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USMAIL LEGAL QUESTION


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#1 friendlybull74

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Posted 15 February 2013 - 09:50 AM

My former step son, age 20, was living with my ex/his mother and they had a big fight. He moved out. Before he was able to do a change of address with the US Postal Service, some important mail was sent to him at her address.

His mother is being vendictive and refuses to give it to him, even after sending her a certified letter asking for it.

Is there anything legal he can do with this, criminal or civil?

#2 Tax_Counsel

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Posted 15 February 2013 - 12:27 PM

He may sue her in the appropriate court to recover his property. In the law, this is known as an action in replevin. Whether he may do that in small claims court will depend on the law of the state where his mother lives.

#3 FindLaw_Amir

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Posted 15 February 2013 - 12:36 PM

You may want to read the LawBrain: Replevin article as a good resource to learn more about this subject matter.
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#4 adjusterjack

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Posted 15 February 2013 - 02:04 PM

My former step son, age 20, was living with my ex/his mother and they had a big fight. He moved out. Before he was able to do a change of address with the US Postal Service, some important mail was sent to him at her address.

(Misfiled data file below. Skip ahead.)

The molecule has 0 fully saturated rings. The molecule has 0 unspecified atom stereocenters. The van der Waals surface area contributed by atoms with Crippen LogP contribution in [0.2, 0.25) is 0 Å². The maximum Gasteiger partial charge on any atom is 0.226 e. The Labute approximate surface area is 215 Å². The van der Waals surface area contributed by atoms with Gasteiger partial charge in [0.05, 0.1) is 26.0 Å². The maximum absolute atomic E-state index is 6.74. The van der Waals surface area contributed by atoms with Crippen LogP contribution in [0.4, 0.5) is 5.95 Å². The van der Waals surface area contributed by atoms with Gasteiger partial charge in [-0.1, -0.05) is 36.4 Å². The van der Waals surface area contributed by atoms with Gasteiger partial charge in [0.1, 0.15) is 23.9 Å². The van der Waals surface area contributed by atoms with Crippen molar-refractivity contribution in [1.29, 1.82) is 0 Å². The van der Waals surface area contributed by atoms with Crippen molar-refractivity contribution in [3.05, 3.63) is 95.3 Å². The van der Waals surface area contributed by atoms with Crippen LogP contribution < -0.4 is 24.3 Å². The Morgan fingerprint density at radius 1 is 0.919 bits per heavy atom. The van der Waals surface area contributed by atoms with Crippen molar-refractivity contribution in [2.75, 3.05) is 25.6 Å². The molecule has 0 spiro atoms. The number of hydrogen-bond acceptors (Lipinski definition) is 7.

His mother is being vendictive and refuses to give it to him, even after sending her a certified letter asking for it.

Is there anything legal he can do with this, criminal or civil?


He can also file a complaint with the postal authorities. I think that intercepting somebody's mail is a federal crime. Whether it gets anywhere is anybody's guess. But it's worth a shot.

Warning: Legal issues are complicated. Explanations and comments here are simplified and might not fully explain the ramifications of your particular issue. I am not a lawyer. I do not give legal advice. I make comments based on my knowledge and experience. I guarantee nothing. If you act on my comments without the advice of an attorney, you do so at your own risk.


#5 Tax_Counsel

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Posted 15 February 2013 - 07:10 PM

He can also file a complaint with the postal authorities. I think that intercepting somebody's mail is a federal crime. Whether it gets anywhere is anybody's guess. But it's worth a shot.


The mail was delivered to the specified address where his mother resides. She thus had the authority to collect the mail out of the mailbox. For the most part, once the mail delivery is complete and rightfully removed from the mailbox, federal criminal law stops protecting it. Her holding the mail and failing to release it is not, as I recall, a federal crime. It’s a civil dispute between her and her son.

#6 knort4

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Posted 14 March 2013 - 07:26 AM

How does he know she received it? If he knows who sent it, he should contact the company/agency who sent and explain what happened and ask them to resend it to him at his new address.




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